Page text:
FIG. 1.

Calculated minimum energy path on the ground state potential energy surface along the coordinate of linkage isomerization (relaxed potential for the fixed Fe–N–O valence angle), shown as the black curve. Also shown are cuts of the potential energy surfaces of the lowest excited singlet (red) and triplet (green) electronic states along this ground state minimum energy path. The geometric configurations of the GS, MS1, and MS2 minima are shown as insets. For the labeling, see text.

FIG. 1.

Calculated minimum energy path on the ground state potential energy surface along the coordinate of linkage isomerization (relaxed potential for the fixed Fe–N–O valence angle), shown as the black curve. Also shown are cuts of the potential energy surfaces of the lowest excited singlet (red) and triplet (green) electronic states along this ground state minimum energy path. The geometric configurations of the GS, MS1, and MS2 minima are shown as insets. For the labeling, see text.

Close modal

Extended irradiation can also lead to re-excitation from MS1 or MS2 into higher-lying excited states, from where relaxation into the other electronic ground or metastable states (GS, MS1, and MS2) is possible.34,35 In general, the spontaneous relaxation from MS states towards GS proceeds non-radiatively, and is thermally activated. Utilizing nanosecond transient absorption (TA) spectroscopy at ambient temperature, Schaniel et al. have determined the corresponding lifetime of MS2 to be 300 ns in single crystals and 110 ns in aqueous solution.17 Thus, the population density of MS1/MS2 also depends on the intensity and duration of the applied irradiation, as well as on temperature.34,35

More recent femtosecond TA studies in the UV/Vis/NIR range addressed the initial relaxation processes from ES to the MS states. They revealed that the relaxation from ES to MS2 is monoexponential with a time constant of ≤300 fs in single crystals; the concurrent direct back transfer from ES to GS was found to proceed in the same time range, and the over-all population-transfer efficiency from GS to MS2 was about 10%.24,36 Complementary picosecond IR TA experiments by Lynch et al. in methanol solutions have confirmed the previously reported values for the lifetimes of MS1 and MS2 (i.e., the relaxations from MS towards GS states).32 The IR TA study further revealed evidence for an ultrafast transition (≤25 fs) from ES to an intermediate state X, from which MS2 was assumed to be populated with a time constant of 300 fs.32 However, the limited time resolution of the IR TA experiments did not allow for decisive studies of these early-time dynamics of photoexcited SNP in detail. In particular, despite extensive investigations, the nature of the initial processes including the lifetime of the ES state, the pathways to the metastable states, and the absolute electron binding energies of the involved states remain unclear until today.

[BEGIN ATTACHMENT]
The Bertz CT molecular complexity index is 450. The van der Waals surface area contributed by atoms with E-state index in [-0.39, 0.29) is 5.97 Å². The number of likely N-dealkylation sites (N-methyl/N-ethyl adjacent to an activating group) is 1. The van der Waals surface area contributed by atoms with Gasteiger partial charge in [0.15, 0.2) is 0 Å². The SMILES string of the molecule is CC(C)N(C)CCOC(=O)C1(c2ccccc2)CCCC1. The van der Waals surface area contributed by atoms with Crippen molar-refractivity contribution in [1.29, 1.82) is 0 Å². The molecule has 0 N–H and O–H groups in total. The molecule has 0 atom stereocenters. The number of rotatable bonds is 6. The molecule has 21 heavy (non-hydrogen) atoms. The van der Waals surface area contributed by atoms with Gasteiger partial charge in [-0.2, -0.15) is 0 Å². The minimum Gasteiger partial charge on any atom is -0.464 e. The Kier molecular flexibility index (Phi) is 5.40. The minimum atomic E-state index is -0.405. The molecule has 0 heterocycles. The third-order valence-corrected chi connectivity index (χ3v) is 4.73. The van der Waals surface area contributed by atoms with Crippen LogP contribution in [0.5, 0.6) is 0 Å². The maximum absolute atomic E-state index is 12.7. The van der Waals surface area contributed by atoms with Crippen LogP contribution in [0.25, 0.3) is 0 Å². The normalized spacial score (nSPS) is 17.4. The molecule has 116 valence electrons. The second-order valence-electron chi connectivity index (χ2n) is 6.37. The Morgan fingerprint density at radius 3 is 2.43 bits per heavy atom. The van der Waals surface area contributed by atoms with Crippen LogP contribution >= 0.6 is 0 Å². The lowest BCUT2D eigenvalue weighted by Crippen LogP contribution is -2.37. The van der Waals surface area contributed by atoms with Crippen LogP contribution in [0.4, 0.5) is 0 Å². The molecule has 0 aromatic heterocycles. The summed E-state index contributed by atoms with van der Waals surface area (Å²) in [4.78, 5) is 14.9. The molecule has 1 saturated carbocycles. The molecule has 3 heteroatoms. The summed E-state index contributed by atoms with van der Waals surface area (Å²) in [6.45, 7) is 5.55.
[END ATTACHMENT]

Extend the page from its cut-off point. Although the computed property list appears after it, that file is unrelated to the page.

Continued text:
In the present work, we apply femtosecond transient photoelectron spectroscopy (PES), aided by theoretical calculations, to investigate the excitation to the MLCT state and the subsequent early-time dynamics of the NO ligand of SNP in aqueous solution. After excitation with light at 500 nm (2.48 eV photon energy), the electron photoemission yield upon probing with extreme ultraviolet (XUV) photons provides information about the lifetime of the ES (MLCT) state, as well as the build-up dynamics of the MS2 state, and the electronic binding energies of GS, ES, X, and MS2. The time resolution of <70 fs achieved in the present experiment allows us to track the electron dynamics on a time scale shorter than those reported previously. Our results refine the kinetic models featured in the literature.24,32,36 The experimental findings are supported by density functional theory (DFT) calculations.